A house showing of disastrous proportions

Strange voice: "Uh, there seems to be someone in the shower?"


There is a big DO NO SHOW BETWEEN 1 and 3 pm on the listing sheet. And a big CALL OWNER BEFORE SHOWING. I even had the phone in the bathroom in case someone didn't read the first part. It never occurred to be that someone wouldn't read both parts.

I may never be able to shower again. Except maybe at midnight.


I should be at the gym right now. Both my children are happily playing at their respective schools, and I am even dressed in workout clothes. But when I got to the gym, there were no parking places. I could have circled a bit, I could have parked up the street and walked back, I could have done many things. Instead I shrugged, decided that I might still have a sinus infection and that really, I should just go home, sip decaf coffee on the back stoop, and finish the book that I so desperately want to like but just can't quite get into. So I have only myself to blame when I go to put on my swimsuit in a few short weeks and groan about that still flabby two years after childbirth belly. Perhaps I should be investing in one of those miracle suits instead of a gym membership....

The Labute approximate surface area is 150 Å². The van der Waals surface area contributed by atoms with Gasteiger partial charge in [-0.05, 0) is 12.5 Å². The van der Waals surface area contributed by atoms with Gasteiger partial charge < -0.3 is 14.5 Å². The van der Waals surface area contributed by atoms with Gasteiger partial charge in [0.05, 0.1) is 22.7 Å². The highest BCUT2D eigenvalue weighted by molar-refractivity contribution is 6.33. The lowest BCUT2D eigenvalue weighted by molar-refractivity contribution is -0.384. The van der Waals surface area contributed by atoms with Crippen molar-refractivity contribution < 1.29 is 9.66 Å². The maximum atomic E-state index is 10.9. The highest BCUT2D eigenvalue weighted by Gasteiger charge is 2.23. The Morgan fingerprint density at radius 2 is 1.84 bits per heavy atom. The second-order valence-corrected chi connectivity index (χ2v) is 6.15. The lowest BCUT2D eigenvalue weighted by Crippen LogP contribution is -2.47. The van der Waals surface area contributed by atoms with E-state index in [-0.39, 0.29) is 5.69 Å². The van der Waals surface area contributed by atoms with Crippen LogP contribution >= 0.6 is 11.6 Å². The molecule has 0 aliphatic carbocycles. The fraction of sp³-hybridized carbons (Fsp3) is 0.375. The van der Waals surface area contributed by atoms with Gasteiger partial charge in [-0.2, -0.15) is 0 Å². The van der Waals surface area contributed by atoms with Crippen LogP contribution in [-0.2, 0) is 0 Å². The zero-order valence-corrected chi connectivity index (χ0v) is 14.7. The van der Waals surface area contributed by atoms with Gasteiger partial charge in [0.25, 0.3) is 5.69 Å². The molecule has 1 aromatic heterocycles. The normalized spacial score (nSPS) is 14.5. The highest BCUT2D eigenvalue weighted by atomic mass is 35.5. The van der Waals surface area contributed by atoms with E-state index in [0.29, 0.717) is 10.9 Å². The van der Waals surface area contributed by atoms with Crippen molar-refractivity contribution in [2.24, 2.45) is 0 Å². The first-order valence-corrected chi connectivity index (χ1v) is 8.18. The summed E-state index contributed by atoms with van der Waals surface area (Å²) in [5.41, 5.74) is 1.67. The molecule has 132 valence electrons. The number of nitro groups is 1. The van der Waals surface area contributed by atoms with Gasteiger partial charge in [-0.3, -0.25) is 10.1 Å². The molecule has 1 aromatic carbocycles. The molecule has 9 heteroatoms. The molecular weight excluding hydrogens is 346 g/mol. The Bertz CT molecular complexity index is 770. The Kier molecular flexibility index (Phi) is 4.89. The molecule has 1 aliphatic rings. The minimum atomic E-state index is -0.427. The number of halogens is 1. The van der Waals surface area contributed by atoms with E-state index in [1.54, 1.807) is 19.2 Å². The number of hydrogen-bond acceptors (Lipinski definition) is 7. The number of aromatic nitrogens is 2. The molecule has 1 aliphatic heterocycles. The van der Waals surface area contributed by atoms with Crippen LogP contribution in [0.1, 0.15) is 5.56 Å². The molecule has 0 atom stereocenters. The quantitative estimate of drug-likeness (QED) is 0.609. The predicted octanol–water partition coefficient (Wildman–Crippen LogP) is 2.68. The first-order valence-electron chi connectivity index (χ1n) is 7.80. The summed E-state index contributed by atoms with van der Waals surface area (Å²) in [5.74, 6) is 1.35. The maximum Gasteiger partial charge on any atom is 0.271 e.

Thursday, May 04, 2006

Advocacy run amuck

Go here, read this. Then come on back.

OK. So you know I am all for giving moms a break. Hell, I could use a day off. In fact I would love a day off. I will proclaim my undying affection for anyone who volunteers to take my children for a day so I can do something, anything, other than referee sibling battles. But under no circumstances do I think government should be wasting their time on this issue. Don't you think governors have something better to do? Like, I dunno, figure out how to lower gas prices or, gasp, work on improving health care? And besides, who is going to give the working moms a day off? And what about the stay-at-home-dads? Because really, I think they need the day off too. Fair is fair.

Still dying to email your elected officials about something? Try out these campaigns for size instead.

Book Club Beginings